2 cups or 1/4 head of sour kimchi
3 slices of samgyupsal (Korean bacon)
1/2 medium onion
6 cloves of garlic
1/2 block of tofu
2 sprigs of green onions
4 tablespoons of fish sauce
1 tablespoon of sugar
1 tablespoons of gochujang (red pepper paste)
1 1/2 tablespoons of red pepper powder (cut back on either of the red pepper ingredients if you don't want it too spicy)
1/4 cup of kimchi juice (the juice left that is extracted from the cabbage during fermentation)
3-4 cups of water

Start by squeezing out the extra juices into a bowl on the side. Then cut the kimchi into bite size pieces. Make sure to not waste any of the juices because you will need it for the broth later. Mince the garlic and put it aside.

Take the samgyupsal and cut off the layer of fat with the skin. You can leave it on if you like the fat, but I like my soup a little more lean. Then slice into bite size pieces as well.

Peel and cut the onion down the middle length wise. The slice them into medium size half rings.

Heat up a pot and add 2 tablespoons of oil. You can do all vegetable oil or do 75/25 with sesame oil. Be careful with sesame oil, because it has a lower tolerance for heat and will smoke up if it is too high. Add the dry, kimchi slices and sautee until the leaves starts to become translucent.

Add the bacon, garlic, and onions. Cook until the meat changes to a light brown and the onions start to soften.

Add the water to cover. Put in all the seasonings and the kimchi juice. While the soup is heating up, cut the tofu into large squares. You do not want them too small otherwise they are lost in the soup. Add to the soup and let it boil for 15 minutes.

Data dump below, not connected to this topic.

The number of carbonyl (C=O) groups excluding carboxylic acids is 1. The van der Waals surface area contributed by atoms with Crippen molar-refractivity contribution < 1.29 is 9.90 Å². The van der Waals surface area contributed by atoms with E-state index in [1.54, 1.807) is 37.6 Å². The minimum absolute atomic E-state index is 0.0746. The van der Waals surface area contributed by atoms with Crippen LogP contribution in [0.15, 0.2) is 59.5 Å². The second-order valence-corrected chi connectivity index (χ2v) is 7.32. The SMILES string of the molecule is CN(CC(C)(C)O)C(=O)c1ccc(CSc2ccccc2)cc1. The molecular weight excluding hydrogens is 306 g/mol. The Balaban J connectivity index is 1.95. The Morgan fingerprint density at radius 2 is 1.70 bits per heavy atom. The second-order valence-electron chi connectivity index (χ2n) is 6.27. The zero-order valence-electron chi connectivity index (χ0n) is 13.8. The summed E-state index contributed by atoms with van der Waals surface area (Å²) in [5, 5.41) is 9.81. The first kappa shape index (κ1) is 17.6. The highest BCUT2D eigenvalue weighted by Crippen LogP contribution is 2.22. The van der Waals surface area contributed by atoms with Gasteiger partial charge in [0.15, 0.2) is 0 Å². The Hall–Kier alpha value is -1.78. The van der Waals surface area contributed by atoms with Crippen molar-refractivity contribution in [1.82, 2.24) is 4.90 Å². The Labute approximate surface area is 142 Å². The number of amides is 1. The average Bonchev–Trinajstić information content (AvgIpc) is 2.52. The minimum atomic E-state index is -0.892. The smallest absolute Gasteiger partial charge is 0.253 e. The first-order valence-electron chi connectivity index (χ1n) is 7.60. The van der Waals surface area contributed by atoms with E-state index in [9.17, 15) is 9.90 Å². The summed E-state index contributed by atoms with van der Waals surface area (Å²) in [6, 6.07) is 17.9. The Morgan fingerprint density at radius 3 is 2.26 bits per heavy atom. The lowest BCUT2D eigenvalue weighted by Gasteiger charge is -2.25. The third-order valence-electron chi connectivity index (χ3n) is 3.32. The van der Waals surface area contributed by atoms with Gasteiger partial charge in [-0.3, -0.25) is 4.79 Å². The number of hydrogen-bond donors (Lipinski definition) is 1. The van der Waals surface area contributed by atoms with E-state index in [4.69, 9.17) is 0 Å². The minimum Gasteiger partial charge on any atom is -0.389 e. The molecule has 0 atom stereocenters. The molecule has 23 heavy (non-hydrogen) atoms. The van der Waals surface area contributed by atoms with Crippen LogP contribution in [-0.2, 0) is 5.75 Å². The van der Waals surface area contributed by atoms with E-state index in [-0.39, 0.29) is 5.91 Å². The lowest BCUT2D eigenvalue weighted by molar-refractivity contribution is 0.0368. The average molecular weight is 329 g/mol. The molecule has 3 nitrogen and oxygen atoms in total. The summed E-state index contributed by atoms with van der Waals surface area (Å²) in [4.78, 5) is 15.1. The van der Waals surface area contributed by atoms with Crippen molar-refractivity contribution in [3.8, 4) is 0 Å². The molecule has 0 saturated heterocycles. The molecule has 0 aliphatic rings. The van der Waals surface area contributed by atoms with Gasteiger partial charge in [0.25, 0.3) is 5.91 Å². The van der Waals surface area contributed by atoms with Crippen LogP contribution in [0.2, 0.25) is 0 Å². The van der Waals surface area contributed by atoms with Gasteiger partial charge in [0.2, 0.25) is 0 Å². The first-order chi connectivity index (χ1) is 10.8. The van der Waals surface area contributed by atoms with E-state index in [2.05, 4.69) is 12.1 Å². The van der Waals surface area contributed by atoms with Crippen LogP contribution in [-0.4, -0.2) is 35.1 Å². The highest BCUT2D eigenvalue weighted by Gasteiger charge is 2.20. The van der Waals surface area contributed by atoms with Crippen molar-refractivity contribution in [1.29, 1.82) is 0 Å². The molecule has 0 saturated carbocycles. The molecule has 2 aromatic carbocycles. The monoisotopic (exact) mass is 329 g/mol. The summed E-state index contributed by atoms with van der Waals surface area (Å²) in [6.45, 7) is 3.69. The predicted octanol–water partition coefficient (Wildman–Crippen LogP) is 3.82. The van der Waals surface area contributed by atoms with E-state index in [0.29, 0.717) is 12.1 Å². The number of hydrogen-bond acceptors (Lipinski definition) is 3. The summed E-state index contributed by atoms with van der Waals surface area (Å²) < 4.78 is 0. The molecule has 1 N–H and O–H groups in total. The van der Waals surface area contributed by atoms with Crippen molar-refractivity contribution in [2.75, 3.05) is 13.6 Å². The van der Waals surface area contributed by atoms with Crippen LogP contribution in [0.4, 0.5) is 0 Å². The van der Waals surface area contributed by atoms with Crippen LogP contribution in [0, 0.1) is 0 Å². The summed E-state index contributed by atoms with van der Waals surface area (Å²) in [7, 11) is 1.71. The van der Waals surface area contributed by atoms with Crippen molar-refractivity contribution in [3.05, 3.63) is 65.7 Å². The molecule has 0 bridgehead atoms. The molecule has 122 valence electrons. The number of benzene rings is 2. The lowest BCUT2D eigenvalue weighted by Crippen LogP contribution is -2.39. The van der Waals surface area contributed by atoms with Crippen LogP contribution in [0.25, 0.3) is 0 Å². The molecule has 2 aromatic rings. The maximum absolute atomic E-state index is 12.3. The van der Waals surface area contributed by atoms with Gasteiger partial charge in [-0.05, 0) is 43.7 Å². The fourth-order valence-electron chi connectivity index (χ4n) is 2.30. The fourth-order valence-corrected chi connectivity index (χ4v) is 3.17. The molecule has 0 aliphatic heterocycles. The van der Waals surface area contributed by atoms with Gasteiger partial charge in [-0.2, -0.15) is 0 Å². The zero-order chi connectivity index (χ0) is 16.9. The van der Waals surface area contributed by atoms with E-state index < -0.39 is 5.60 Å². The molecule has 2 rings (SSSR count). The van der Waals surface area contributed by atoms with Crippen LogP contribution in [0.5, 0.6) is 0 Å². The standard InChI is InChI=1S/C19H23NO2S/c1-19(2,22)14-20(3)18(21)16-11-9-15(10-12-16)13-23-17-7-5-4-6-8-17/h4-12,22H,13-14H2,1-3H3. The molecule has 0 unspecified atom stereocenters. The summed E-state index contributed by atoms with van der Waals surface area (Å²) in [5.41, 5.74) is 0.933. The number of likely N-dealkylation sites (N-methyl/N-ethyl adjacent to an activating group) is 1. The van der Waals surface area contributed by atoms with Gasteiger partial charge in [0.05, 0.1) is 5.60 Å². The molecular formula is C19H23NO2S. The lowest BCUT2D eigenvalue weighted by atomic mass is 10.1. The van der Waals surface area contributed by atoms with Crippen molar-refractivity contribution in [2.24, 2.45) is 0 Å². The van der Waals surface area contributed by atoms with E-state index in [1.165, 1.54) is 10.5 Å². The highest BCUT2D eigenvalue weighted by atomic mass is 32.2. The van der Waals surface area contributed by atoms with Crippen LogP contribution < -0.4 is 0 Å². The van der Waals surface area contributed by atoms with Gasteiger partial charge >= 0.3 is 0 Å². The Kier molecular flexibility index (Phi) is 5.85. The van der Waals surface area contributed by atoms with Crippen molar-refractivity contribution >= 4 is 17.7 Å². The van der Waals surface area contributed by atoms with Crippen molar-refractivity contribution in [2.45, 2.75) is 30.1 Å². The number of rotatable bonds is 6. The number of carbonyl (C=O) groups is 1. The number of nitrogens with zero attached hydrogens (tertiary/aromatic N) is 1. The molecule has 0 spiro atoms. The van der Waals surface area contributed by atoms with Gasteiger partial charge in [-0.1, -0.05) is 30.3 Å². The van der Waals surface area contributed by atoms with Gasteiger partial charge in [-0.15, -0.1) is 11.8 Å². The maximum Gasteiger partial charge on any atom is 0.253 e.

Take this time to cut up the sprigs of green onion to garnish at the end.

This dish is so simple. Makes me feel uneasy now that I look back at my failed attempt. Hopefully with these instructions you won't fail as badly as I did. Fighting!

Thursday, March 3, 2011

Sorry Sorry Sorry Sorry 내가 내가 내가 먼저

Ok, enough with the K-pop references. I want to apologize for not updating this more often. I have just been eating out more and not cooking as much. I have received many new Chinese recipes, but I want to alter them to use less oil, sugar, and salt before posting. I promise once I tweak them, they will go up ASAP.

For today, I have a Vietnamese version of an Asian staple. Chinese call it congee, Indonesian bubur, Korean juk, Japanese kayu, Thai kao dom, Filipino lúgaw, Vietnamese cháo, and the western world know it as porridge. Most people only think of this dish when sick, but for the rest of the world, it is a breakfast classic.

I do not care for porridge too much, but this is a family favorite, because of the salad that goes with it. What is the first thing that comes to mind when you think of this dish? Not many positive adjectives come to mind, right? Scalding and bland tends to pop into my mind. When paired with this chicken or duck salad, the porridge does not take a backseat, but instead compliments it. There is a drastic contrast between the crisp cold cabbage, the tangy dressing, the warm poultry, and the hot congee.

Make the fish sauce first because it will need to be at room temperature or cool when you toss it into the salad.

Fish Sauce Ingredients (Nước mắm):
1 Cup fish sauce
1/2 Cup vinegar
1 lemon
4 cloves of garlic minced
1/4 Cup of water
2 fresh red peppers chopped(the smaller the hotter)
1/2 cup of sugar (less or more depending on how sweet you like it)